Punic Wars Basics
First Punic War | Second Punic War | Third Punic War
In their A History of Rome, historians M. Cary and H.H. Scullard say that unlike earlier periods of Rome, the history of the period of the First Punic War comes from annalists who had contact with actual eye-witnesses.
The Punic Wars between Rome and Carthage spanned the years from 264-146 B.C. With both sides well-matched, the first two wars dragged on and on; eventual victory going not to the winner of a decisive battle, but to the side with the greatest stamina, although the Third Punic War was something else entirely.
Background to the First Punic War
In 509 B.C. Carthage and Rome signed a friendship treaty. In 306, by which time the Romans had conquered almost the entire Italian peninsula, the two powers reciprocally recognized a Roman sphere of influence over Italy and a Carthaginian one over Sicily. But Italy was determined to secure dominance over all of Magna Graecia (the areas settled by Greeks in and around Italy), even if it meant interfering with the dominance of Carthage in Sicily.
Events Triggering the First Punic War
Turmoil in Messana, Sicily, provided the opportunity the Romans were looking for. Mamertine mercenaries controlled Messana, so when Hiero, tyrant of Syracuse, attacked the Mamertines, the Mamertines asked the Phoenicians for help. They obliged and sent in a Carthaginian garrison. Then, having second thoughts about the Carthaginian military presence, the Mamertines turned to the Romans for help. The Romans sent in an expeditionary force, small, but sufficient to send the Phoenician garrison back to Carthage.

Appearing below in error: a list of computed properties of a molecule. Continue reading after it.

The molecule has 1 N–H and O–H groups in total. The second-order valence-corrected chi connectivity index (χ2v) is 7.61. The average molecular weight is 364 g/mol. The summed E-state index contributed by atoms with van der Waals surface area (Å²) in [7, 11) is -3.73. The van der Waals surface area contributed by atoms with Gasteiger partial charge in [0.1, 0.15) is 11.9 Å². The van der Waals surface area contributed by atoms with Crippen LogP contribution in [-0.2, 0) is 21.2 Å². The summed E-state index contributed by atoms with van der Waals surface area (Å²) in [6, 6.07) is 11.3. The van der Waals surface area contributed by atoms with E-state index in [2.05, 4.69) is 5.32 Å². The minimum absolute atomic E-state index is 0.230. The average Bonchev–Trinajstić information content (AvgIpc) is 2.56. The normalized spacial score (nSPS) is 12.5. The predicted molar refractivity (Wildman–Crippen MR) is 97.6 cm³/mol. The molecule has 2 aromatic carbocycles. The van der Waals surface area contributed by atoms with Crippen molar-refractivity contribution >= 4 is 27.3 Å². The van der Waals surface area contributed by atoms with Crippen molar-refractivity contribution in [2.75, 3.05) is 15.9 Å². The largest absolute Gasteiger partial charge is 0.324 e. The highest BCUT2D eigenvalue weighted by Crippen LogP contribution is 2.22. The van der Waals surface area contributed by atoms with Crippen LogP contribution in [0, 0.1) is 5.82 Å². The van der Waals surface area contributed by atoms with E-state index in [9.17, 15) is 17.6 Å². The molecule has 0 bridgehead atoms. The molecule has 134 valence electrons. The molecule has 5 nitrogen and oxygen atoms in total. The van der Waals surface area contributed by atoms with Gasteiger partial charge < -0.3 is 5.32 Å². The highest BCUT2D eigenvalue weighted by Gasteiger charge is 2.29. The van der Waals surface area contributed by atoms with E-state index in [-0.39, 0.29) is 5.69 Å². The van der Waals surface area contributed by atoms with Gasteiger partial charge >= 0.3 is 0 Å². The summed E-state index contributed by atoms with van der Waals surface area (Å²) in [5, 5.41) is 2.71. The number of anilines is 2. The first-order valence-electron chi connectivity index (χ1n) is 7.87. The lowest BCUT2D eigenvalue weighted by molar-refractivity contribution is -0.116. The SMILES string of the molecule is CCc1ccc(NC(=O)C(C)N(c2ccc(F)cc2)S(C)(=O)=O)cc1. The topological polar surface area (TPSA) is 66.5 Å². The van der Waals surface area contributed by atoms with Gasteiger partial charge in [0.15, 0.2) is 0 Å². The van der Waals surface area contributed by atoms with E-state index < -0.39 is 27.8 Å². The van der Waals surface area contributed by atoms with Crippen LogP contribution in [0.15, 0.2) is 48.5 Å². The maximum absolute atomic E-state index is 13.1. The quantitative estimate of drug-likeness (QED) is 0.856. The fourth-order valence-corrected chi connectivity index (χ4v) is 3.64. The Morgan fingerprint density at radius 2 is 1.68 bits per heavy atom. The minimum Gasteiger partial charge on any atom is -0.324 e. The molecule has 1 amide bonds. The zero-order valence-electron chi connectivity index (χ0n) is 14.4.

Carthage and Rome Both Send Troops
Carthage responded by sending in a larger force, to which the Romans responded with a full consular army. In 262 B.C. Rome won many small victories, giving it control over almost the entire island. But the Romans needed control of the sea for final victory and Carthage was a naval power.
Conclusion to the First Punic War
With both sides balanced, the war between Rome and Carthage continued for 20 more years until the war-weary Phoenicians just gave up in 241.
According to J.F. Lazenby, author of The First Punic War, "To Rome, wars ended when the Republic dictated its terms to a defeated enemy; to Carthage, wars ended with a negotiated settlement." At the end of the First Punic War, Rome won a new province, Sicily, and began to look further. (This made the Romans empire builders.) Carthage, on the other hand, had to compensate Rome for its heavy losses. Although the tribute was steep, it didn't keep Carthage from continuing as a world-class trading power.
Online source: Frank Smitha The Rise of Rome